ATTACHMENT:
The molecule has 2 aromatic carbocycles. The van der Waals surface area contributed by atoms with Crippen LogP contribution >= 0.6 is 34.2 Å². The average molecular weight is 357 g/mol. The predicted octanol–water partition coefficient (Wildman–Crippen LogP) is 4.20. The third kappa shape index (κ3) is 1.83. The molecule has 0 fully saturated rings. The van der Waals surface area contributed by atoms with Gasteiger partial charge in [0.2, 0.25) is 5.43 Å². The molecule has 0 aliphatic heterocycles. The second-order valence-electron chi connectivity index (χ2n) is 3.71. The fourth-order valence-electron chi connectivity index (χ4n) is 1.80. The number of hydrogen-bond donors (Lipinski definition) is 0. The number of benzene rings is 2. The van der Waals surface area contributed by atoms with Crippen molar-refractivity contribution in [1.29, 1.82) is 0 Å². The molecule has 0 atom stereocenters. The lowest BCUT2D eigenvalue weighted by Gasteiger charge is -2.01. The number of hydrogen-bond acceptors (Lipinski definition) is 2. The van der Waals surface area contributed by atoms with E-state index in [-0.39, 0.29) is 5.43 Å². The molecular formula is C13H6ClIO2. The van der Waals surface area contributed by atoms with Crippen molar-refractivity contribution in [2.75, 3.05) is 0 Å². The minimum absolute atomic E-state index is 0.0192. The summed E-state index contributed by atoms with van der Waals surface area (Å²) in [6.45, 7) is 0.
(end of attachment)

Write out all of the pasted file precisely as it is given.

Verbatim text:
The molecule has 2 aromatic carbocycles. The van der Waals surface area contributed by atoms with Crippen LogP contribution >= 0.6 is 34.2 Å². The average molecular weight is 357 g/mol. The predicted octanol–water partition coefficient (Wildman–Crippen LogP) is 4.20. The third kappa shape index (κ3) is 1.83. The molecule has 0 fully saturated rings. The van der Waals surface area contributed by atoms with Gasteiger partial charge in [0.2, 0.25) is 5.43 Å². The molecule has 0 aliphatic heterocycles. The second-order valence-electron chi connectivity index (χ2n) is 3.71. The fourth-order valence-electron chi connectivity index (χ4n) is 1.80. The number of hydrogen-bond donors (Lipinski definition) is 0. The number of benzene rings is 2. The van der Waals surface area contributed by atoms with Crippen molar-refractivity contribution in [1.29, 1.82) is 0 Å². The molecule has 0 atom stereocenters. The lowest BCUT2D eigenvalue weighted by Gasteiger charge is -2.01. The number of hydrogen-bond acceptors (Lipinski definition) is 2. The van der Waals surface area contributed by atoms with E-state index in [-0.39, 0.29) is 5.43 Å². The molecular formula is C13H6ClIO2. The van der Waals surface area contributed by atoms with Crippen molar-refractivity contribution in [2.75, 3.05) is 0 Å². The minimum absolute atomic E-state index is 0.0192. The summed E-state index contributed by atoms with van der Waals surface area (Å²) in [6.45, 7) is 0.